• picture
  • picture
PRI's Environmental News Magazine

BirdNote® Navigating by the Earth’s Magnetic Field

Air Date: Week of March 2, 2012

stream/download this segment as an MP3 file

A Bobolink in flight. (Photo: © Paul Higgins)

Modern technology has made it easy for us humans to get around. All we need to do is plug in our coordinates to a GPS, and we’re good to go. But, as BirdNote®’s Michael Stein reports, migrating birds have some unusual ways of charting their flight path.

Transcript

GELLERMAN: It's Living on Earth, I'm Bruce Gellerman.

[BIRD NOTE® THEME]

GELLERMAN: Getting around these days is easy to do. Just tap in your destination on the old GPS, and you're good to go. Migratory birds, on the other hand, have other ways of finding their way, as BirdNote®’s Michael Stein reports.

[BOBOLINKS SINGING AND CALLING]

STEIN: How do birds navigate? They steer by landmarks and by the sun and stars. A keen sense of smell helps some birds chart their course. And, it turns out, migrating birds also find their way by responding to the magnetic field of the earth.

[BOBOLINKS SINGING AND CALLING]

STEIN: These bobolinks we’re hearing orient themselves to Earth’s magnetic north with the help of iron-rich magnetic crystals inside their upper beaks. Homing pigeons also carry these magnetoreceptors, as do robins and other birds.

[WHINNY OF AMERICAN ROBIN]

STEIN: But that’s not the only way birds use the earth’s magnetic field to help them on their way. Light hitting a specific protein in a bird’s eye may trigger a chemical reaction that varies depending on the direction of the earth’s magnetic field. And “birds may actually see Earth’s magnetic field in the form of changing dark areas across one eye.”


Bobolink © Tom Grey.jpg (Photo: © Tom Grey)

[BOBOLINKS CALLING]

STEIN: This sensitivity explains why night-flying birds need to recalibrate their magnetic sense every day by the light of the setting sun. In an experiment in central Illinois, 18 thrushes were fitted with radio transmitters and exposed to a misaligned magnetic field. When released after dark, the birds headed west. Birds not exposed to the false geomagnetic field headed north. On subsequent days, however, the misdirected birds reoriented themselves to follow their true course.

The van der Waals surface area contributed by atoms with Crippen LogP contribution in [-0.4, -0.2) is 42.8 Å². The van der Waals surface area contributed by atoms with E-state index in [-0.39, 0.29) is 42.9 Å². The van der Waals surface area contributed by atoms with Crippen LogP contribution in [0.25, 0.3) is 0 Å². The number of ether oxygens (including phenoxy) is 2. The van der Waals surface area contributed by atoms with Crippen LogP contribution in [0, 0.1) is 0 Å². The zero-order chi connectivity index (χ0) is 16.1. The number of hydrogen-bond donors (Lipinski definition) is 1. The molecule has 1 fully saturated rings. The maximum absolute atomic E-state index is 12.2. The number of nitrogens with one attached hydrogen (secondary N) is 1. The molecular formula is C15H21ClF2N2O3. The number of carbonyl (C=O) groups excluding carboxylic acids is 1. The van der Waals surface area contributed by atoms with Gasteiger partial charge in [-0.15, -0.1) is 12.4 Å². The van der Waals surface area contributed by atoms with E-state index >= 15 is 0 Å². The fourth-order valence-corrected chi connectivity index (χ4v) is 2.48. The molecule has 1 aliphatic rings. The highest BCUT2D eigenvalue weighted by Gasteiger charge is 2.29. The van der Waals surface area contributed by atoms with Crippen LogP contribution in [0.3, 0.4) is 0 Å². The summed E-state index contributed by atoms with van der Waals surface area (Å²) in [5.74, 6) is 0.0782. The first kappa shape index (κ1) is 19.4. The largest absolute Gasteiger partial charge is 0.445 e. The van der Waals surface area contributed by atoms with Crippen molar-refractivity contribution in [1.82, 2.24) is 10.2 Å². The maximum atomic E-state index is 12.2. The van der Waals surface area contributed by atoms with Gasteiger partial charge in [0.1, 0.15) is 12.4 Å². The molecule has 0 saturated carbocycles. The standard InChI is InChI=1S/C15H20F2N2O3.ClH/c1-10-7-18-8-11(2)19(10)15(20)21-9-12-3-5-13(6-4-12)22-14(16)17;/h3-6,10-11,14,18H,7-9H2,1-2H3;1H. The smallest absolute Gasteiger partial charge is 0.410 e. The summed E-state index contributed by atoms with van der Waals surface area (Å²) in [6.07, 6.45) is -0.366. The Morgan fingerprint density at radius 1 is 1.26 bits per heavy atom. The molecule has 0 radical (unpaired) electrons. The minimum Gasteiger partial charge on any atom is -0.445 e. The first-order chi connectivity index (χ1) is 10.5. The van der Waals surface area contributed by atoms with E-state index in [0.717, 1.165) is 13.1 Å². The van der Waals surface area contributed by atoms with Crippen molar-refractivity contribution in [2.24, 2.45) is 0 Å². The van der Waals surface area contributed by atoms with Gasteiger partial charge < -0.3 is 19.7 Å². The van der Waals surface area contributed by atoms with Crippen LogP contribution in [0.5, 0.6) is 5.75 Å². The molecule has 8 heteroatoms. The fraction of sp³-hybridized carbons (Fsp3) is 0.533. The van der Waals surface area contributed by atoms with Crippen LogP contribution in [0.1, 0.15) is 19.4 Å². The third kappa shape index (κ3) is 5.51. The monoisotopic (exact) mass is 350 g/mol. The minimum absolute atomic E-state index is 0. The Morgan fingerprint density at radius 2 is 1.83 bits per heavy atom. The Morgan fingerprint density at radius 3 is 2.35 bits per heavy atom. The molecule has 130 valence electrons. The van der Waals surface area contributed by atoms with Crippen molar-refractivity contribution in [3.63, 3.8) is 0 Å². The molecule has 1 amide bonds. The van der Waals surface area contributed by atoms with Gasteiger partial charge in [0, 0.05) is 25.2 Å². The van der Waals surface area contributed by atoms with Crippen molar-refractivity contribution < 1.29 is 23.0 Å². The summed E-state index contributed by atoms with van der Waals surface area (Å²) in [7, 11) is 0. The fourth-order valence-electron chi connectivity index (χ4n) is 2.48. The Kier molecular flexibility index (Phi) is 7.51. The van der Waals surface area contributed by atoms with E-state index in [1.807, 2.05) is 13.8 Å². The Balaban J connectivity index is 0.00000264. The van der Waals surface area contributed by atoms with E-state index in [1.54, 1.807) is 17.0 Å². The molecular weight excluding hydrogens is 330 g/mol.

[BOBOLINKS CALLING]

STEIN: I’m Michael Stein.

GELELRMAN: To see some Bobolink photos, point your compass to our website LOE dot org.

 

Links

Bird sounds provided by The Macaulay Library of Natural Sounds at the Cornell Lab of Ornithology, Ithaca, New York. Bobolink song and calls recorded by D.S.Herr; whinny of American Robin recorded by G.A. Keller; and song of Bobolink recorded by A.A. Allen.

BirdNote® Navigating by the Earth’s Magnetic Field – New Discoveries was written by Todd Peterson.

“Masters of Magnetism” Preview. Ed Young. NewScientist. 27 November 2010.

“The Compass Within” Preview. Davide Castelvecchi, Scientific American. January 2012.

 

Living on Earth wants to hear from you!

P.O. Box 990007
Prudential Station
Boston, MA, USA 02199
Telephone: 1-617-287-4121
E-mail: comments@loe.org

Donate to Living on Earth!
Living on Earth is an independent media program and relies entirely on contributions from listeners and institutions supporting public service. Please donate now to preserve an independent environmental voice.

Newsletter
Living on Earth offers a weekly delivery of the show's rundown to your mailbox. Sign up for our newsletter today!

Major funding for Living on Earth is provided by the National Science Foundation.

Committed to healthy food, healthy people, a healthy planet, and healthy business.

Innovating to make the world a better, more sustainable place to live.

Kendeda Fund, furthering the values that contribute to a healthy planet.

The Grantham Foundation for the Protection of the Environment: Committed to protecting and improving the health of the global environment.

Contribute to Living on Earth and receive, as our gift to you, an archival print of one of Mark Seth Lender's extraordinary hummingbird photographs. Follow the link to see Mark's current collection of photographs.